Stewart, Garrett. "Modern Hard Times: Chaplin and the Cinema of Self Reflection." Critical Inquiry 3 (1976): 295-314.
This article compares the film Modern Times to the Dickens' novel Hard Times both acting a social satires on the pressures and challenges people faced in specific conditions and times. The article mentions Chaplin's own personal life growing up in Britain may be one reason why these two authors are similar in subject nature of their works. They both were against the factory system. Chaplin learned of a true story of a workers going crazy after years working as part of an assembly line. Chaplin's character during the factory sequence has becomed so accustomed to the 'bolt-tightening' behaviors, he literally cannot stop, even when he is forced away from the assembly line for disrupting the flow. Comical? Yes. However, it shows how dangerous this type of work can be on the psyche.
This article is important to my thesis because it specifically demonstrates how Chaplin critiques industrialization in his film scenes. "Charlie as robotized victim of the machine extends this into a frontal assault on industrialization" (Stewart 297-298). Chaplin attacks industrialization by showing that workers become robot-like in their work. This robotization extends from the workplace into the rest of their lives (and what little they have of it) creating a homogenized society. The articles also discusses why Chaplin may have this critique of industrialization and the homogenized society. The article also mentions that Chaplin's personal reasons may be an implication as to why he createad the film. A story that he heard or workers in Detriot becoming 'nervous wrecks' after years at the mercy of large machines in factories. These workers had been functioning individuals with unique personalities. But after years at the mercy of the assembly line system, they became roboticized to perform, eventually forcing them to break down.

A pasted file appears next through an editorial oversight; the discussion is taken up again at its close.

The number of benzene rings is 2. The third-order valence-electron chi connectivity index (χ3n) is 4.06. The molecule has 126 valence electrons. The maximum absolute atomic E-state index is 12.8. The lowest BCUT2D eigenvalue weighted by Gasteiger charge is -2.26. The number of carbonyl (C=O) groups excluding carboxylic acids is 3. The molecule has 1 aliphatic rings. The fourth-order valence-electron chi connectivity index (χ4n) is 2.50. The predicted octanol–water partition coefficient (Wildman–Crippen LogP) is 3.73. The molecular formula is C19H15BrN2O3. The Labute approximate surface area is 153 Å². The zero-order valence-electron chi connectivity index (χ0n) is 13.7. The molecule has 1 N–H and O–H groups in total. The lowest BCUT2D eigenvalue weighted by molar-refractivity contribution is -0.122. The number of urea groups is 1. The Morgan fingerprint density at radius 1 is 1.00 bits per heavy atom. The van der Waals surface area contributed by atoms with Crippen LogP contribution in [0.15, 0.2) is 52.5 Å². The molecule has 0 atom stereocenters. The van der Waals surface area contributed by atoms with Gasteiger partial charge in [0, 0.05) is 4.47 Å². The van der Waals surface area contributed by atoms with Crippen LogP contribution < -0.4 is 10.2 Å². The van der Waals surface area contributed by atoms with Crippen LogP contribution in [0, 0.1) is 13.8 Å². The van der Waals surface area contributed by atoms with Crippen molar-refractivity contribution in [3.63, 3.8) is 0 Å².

The article discusses Charles Chaplin's film Modern Times (1936) and how it is related to Charles Dickens' novel Hard Times (1854). It says that both the film and the book are social satires of the new social system brought on by industrialization through technological advancement. It is important to realize that much of Chaplin's own life before moving to the United States resembles that of a Dickens's novel. Being a poor vaudevillian actor from Britain, the subject matter was very well understood by Chaplin and was very easy for him to make a film out of. The film is clearly against the factory system and agrees with the novel by showing a poor man having to work in such a system and ultimately being beaten by it. Both works are also are similar in the fact that their creators were British and yet decided to place their stories in the United States.
The article is relevant to the thesis because it discusses how the film Modern Times is used to portray the factory system. The work agrees with the thesis because it states that the film criticizes the system and works to show industrialized advances due to technology as a bad thing for the common worker. The film focuses on a lower class factory laborer and shows how the system is a burden on the common man and how such a system ultimately leads to many problems for him. Chaplin being critical of many social systems, especially because he had to grow up poor in such systems always portrays characters from the point of view of the down trodden. Chaplin makes his argument against the factory system by comparing it to a natural system. Within the film Chaplin's character is shown going through more than one labor system as a way to show which ones he agreed with. His movement is very unnatural and sporadic while in the factory, but is very smooth when working as a security guard. Chaplin believed that technological advancement was evil and made sure to make this known in Modern Times as well as in other works. It is important to realize that in the 1930's the Great Depression was extremely difficult for the laboring class. This truth is portrayed in the film by showing Chaplin's character suffer through many jobs and situations and ultimately getting nowhere.